Budd Hopkins

Executive Director
Intruders Foundation
New York City

To the Editors:

Frederick Crews’s review of my book The Threat [NYR, June 25] displays a tiresome but characteristic reaction to research on the UFO abduction phenomena; he assumes its illegitimacy, and cynically castigates those who would be foolish enough to study it, suggesting that they are motivated by avarice and self-promotion.

Mr. Crews implies that I insert frightening abduction scenarios into peoples’ minds while I pay lip service to the problems of hypnosis. This is not only wrong, but Mr. Crews displays an underlying ignorance of my methodology and, not surprisingly, of my book, which contains a sustained analysis of the problems of abduction hypnosis and a detailed critique of researchers who have used faulty techniques.

That Crews would resort to naming hypnosis and, of course, false memory syndrome as his solutions for abductions is expected. In fact, these common interpretations are accepted by most who have not studied the phenomenon. Indeed, Crews seems unaware of why “tenured apologists” and other academics and professionals would find sufficient evidence to impel them forward into this career-endangering field so immersed in ridicule and scorn.

Although Crews is seemingly aware of the wide range of psychological, psychiatric, and cultural stimuli that could generate these extraordinary narratives, he is unaware that abduction researchers have devoted an enormous amount of time and attention to them. Had these mental determinants, which Mr. Crews accepts so easily, been found to be sufficient in their explanatory power, the controversy would have died long ago. It is precisely because they have proven inadequate to explain the phenomenon that allows us to engage with the evidence on a serious level and to search for explanations that will satisfy the data.

For abduction researchers, all explanations suggesting internal generation must come to terms with the following: perhaps as many as 20 percent of all abduction narratives are with two or more individuals who can confirm the others’ experiences. Victims are physically missing from their normal environments during abductions. They present puzzling scars and other marks on their bodies not there before the abduction (which might have taken place the night before). Their narratives are precise and detailed. They match accurately with thousands of other details of narratives which have never been publicized.

Mr. Crews is also unaware that abduction narratives are global and have little concern for the individual’s culture or upbringing. The accounts are nonidiosyncratic and the narrator’s economic, intellectual, geographic, political, religious, ethnic, or racial background has little bearing on them. Psychiatrists, psychologists, physicians, scientists, attorneys, writers, professors, and a wide range of people down to and including individuals who are uneducated and unable to hold a job have all described the same experiences—sometimes in such detail that researchers have learned the function of instruments and the purpose of typical abduction procedures. Of course, Mr. Crews fails to even mention the great number of abductees who remember their experiences immediately afterward and have not availed themselves of hypnosis.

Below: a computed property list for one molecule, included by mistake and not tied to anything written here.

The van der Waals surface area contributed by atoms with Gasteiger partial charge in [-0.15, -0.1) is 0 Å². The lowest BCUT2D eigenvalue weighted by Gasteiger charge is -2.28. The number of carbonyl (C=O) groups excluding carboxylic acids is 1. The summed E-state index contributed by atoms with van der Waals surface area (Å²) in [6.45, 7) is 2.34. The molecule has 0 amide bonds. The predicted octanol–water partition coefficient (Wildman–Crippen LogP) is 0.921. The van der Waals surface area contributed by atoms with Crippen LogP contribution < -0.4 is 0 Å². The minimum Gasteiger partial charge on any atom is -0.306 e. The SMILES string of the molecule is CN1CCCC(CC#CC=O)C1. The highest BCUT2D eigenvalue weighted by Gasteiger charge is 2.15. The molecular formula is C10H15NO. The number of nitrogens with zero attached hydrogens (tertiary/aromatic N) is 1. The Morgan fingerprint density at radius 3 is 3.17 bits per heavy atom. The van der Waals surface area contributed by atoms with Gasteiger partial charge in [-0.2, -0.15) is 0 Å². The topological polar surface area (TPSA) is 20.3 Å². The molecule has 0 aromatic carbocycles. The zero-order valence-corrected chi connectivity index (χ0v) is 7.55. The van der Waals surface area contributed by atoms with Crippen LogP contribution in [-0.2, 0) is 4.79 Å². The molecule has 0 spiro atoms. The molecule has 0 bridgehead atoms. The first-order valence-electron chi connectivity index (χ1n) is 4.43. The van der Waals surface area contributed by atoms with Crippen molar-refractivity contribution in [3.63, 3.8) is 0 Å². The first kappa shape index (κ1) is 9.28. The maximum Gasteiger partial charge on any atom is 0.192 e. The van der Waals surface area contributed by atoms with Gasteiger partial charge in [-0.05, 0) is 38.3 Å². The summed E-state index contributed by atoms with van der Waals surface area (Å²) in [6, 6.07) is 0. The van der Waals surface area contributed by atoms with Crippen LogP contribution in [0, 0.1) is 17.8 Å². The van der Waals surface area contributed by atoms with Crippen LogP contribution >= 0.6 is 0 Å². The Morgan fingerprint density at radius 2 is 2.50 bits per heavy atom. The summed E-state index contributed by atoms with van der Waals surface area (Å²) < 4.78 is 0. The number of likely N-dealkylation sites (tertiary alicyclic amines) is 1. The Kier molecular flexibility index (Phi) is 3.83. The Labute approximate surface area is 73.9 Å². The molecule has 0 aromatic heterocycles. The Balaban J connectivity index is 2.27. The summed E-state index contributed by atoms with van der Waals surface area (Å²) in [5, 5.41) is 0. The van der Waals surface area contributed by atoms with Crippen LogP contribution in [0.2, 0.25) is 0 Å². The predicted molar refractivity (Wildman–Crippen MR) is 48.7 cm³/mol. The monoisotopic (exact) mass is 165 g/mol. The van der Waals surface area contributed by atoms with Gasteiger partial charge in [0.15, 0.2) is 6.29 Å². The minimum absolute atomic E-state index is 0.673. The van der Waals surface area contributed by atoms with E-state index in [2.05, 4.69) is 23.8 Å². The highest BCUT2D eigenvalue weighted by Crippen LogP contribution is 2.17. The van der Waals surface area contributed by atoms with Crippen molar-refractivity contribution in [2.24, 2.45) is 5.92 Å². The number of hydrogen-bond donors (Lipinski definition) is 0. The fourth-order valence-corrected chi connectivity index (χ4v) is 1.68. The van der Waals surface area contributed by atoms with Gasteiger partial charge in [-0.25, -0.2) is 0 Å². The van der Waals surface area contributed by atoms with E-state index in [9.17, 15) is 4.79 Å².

It is these types of elements, and many more, that constitute the core of the abduction phenomenon. Not to study this phenomenon, or to automatically assume prosaic explanations in the face of disconfirming evidence is, in my opinion, intellectually dishonest. Crews would have us dismiss the evidence and ignore the data. Rather, it is important for the intellectual community to engage with the abduction data and begin to understand its tenets so that we can, free from ridicule, finally solve this persistent and puzzling mystery.

David M. Jacobs

Department of History
Temple University
Philadelphia, Pennsylvania

To the Editors:

Frederick Crews [NYR, June 25] correctly states that whatever plausibility the alien-abduction hypothesis may have is due to the (allegedly) “otherwise unaccountable congruence of detail from one ‘abductee’ narrative to another,” referring to this as “the classic sophistry of all ufologists.” He does not address the question whether any argument based primarily on firsthand testimony can be plausible which implies, as this one does, that such phenomena as telepathy and interpenetration of matter (e.g., “wafting” through closed windows) are physically possible. As it happens, the best, most versatile skeptical strategy may well be to concede the theoretical possibility. Our current physical theories are indeed admirably well confirmed, but this fact falls far short of entailing that no such argument could ever seem plausible to rational people. To deny this would leave the abduction theorist with the not unattractive reply that the history of science is well-stocked with cases in which theoretically anomalous anecdotal reports were eventually accounted for by revolutionary new theories, and that claims that this can never again occur seem remarkably dogmatic coming from people billing themselves as “skeptics.” Skeptics may thus not assume, but must demonstrate, that the claimed congruence of detail can indeed be accounted for without such counterintuitive hypotheses. Of course, Crews takes himself to do that very thing; but he sometimes seems to base his rhetorical dismissal of abduction researchers as scientific ignoramuses simply on their willingness to entertain the abduction hypothesis itself. This can cause him to overplay his hand.